The European Southern Observatory (ESO) releases a new report:

ALMA and MUSE Detect Galactic Fountain

ALMA and MUSE Detect Galactic Fountain

Composite image of the Abell 2597 galaxy cluster showing the fountain-like flow of gas powered by the supermassive black hole in the central galaxy. The yellow is ALMA data showing cold gas. The red is data from the MUSE instrument on ESO’s Very Large Telescope showing the hot hydrogen gas in the same region. The blue-purple is the extended hot, ionized gas as imaged by the Chandra X-ray Observatory. The yellow ALMA data shows infalling material and the red MUSE data shows material launched in a vast spout by the black hole. [Hi-Res versions]

Observations by ALMA and data from the MUSE spectrograph on ESO’s VLT have revealed a colossal fountain of molecular gas powered by a black hole in the brightest galaxy of the Abell 2597 cluster — the full galactic cycle of inflow and outflow powering this vast cosmic fountain has never before been observed in one system.

A mere one billion light-years away in the nearby galaxy cluster known as Abell 2597, there lies a gargantuan galactic fountain. A massive black hole at the heart of a distant galaxy has been observed pumping a vast spout of cold molecular gas into space, which then rains back onto the black hole as an intergalactic deluge. The in- and outflow of such a vast cosmic fountain has never before been observed in combination, and has its origin in the innermost 100 000 light-years of the brightest galaxy in the Abell 2597 cluster.

“This is possibly the first system in which we find clear evidence for both cold molecular gas inflow toward the black hole and outflow or uplift from the jets that the black hole launches,” explained Grant Tremblay of the Harvard-Smithsonian Center for Astrophysics and former ESO Fellow, who led this study. “The supermassive black hole at the centre of this giant galaxy acts like a mechanical pump in a fountain.”

Tremblay and his team used ALMA to track the position and motion of molecules of carbon monoxide within the nebula. These cold molecules, with temperatures as low as minus 250–260°C, were found to be falling inwards to the black hole. The team also used data from the MUSE instrument on ESO’s Very Large Telescope to track warmer gas — which is being launched out of the black hole in the form of jets.

“The unique aspect here is a very detailed coupled analysis of the source using data from ALMA and MUSE,” Tremblay explained. “The two facilities make for an incredibly powerful combination.”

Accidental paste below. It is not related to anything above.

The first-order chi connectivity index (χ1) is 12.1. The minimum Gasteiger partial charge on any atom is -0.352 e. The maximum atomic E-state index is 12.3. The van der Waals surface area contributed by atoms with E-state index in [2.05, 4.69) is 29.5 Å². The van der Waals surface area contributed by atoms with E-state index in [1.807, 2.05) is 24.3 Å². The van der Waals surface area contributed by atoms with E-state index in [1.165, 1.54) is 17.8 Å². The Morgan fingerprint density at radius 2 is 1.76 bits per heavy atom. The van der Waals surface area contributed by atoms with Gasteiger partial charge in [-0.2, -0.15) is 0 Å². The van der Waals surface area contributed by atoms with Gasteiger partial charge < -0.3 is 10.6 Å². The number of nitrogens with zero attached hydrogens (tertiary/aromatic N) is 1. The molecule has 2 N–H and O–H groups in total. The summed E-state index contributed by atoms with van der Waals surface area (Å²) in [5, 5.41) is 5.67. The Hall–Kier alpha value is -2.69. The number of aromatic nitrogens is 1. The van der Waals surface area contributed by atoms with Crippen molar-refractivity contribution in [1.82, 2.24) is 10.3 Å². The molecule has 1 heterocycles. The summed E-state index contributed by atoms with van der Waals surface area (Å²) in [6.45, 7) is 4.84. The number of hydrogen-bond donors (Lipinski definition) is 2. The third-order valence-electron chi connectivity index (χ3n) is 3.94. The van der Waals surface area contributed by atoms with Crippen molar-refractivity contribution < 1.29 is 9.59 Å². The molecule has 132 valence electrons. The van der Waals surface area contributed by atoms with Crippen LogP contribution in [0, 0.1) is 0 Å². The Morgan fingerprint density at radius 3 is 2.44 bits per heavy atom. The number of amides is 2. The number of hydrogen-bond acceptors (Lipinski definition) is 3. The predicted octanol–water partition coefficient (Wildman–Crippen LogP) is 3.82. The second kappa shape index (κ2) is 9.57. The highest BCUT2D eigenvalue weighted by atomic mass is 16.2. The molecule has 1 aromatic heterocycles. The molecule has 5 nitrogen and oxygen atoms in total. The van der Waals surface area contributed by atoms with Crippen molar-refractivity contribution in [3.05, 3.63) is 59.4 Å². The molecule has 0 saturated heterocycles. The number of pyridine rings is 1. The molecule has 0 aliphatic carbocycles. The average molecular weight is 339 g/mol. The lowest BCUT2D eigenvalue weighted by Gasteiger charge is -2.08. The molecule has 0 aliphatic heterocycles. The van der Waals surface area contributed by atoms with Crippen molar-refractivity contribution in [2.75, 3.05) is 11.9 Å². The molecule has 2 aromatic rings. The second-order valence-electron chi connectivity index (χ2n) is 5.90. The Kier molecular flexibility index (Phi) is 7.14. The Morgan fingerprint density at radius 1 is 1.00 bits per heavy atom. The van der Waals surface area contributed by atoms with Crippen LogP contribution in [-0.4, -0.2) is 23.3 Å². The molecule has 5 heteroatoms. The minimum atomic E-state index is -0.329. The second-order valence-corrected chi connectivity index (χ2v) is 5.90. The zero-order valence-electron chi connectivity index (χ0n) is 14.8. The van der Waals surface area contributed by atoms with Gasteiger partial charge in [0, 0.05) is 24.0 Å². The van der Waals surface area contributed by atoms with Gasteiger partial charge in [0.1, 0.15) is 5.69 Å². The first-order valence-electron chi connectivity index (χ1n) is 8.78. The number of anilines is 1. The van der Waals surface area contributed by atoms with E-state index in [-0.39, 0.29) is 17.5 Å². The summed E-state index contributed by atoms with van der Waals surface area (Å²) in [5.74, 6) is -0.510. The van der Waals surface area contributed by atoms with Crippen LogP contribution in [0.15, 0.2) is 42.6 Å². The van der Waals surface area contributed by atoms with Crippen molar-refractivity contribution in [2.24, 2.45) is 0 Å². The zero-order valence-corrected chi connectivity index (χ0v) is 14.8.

Together these two sets of data form a complete picture of the process; cold gas falls towards the black hole, igniting the black hole and causing it to launch fast-moving jets of incandescent plasma into the void. These jets then spout from the black hole in a spectacular galactic fountain. With no hope of escaping the galaxy’s gravitational clutches, the plasma cools off, slows down, and eventually rains back down on the black hole, where the cycle begins anew.

This zoom video starts with a wide view of the Milky Way and ends with a close-up of the Abell 2597 cluster. Observations by ALMA and data from the MUSE spectrograph on ESO’s VLT have revealed a colossal fountain of molecular gas powered by a black hole in the brightest galaxy of the Abell 2597 cluster — the galactic cycle powering this vast cosmic fountain has never before been observed so clearly. The final shot is a composite image of the Abell 2597 galaxy cluster showing the fountain-like flow of gas powered by the supermassive black hole in the central galaxy. The yellow is ALMA data showing cold gas. The red is data from the MUSE instrument on ESO’s Very Large Telescope showing the hot hydrogen gas in the same region. The extend purple is the extended hot, ionized gas as imaged by the Chandra X-ray Observatory. Credit: ESO and Digitized Sky Survey 2, N. Risinger (skysurvey.org) Music: Astral Electronic.

This unprecedented observation could shed light on the life cycle of galaxies. The team speculates that this process may be not only common, but also essential to understanding galaxy formation. While the inflow and outflow of cold molecular gas have both previously been detected, this is the first time both have been detected within one system, and hence the first evidence that the two make up part of the same vast process.

Abell 2597 is found in the constellation Aquarius, and is named for its inclusion in the Abell catalogue of rich clusters of galaxies. The catalogue also includes such clusters as the Fornax cluster, the Hercules cluster, and Pandora’s cluster.

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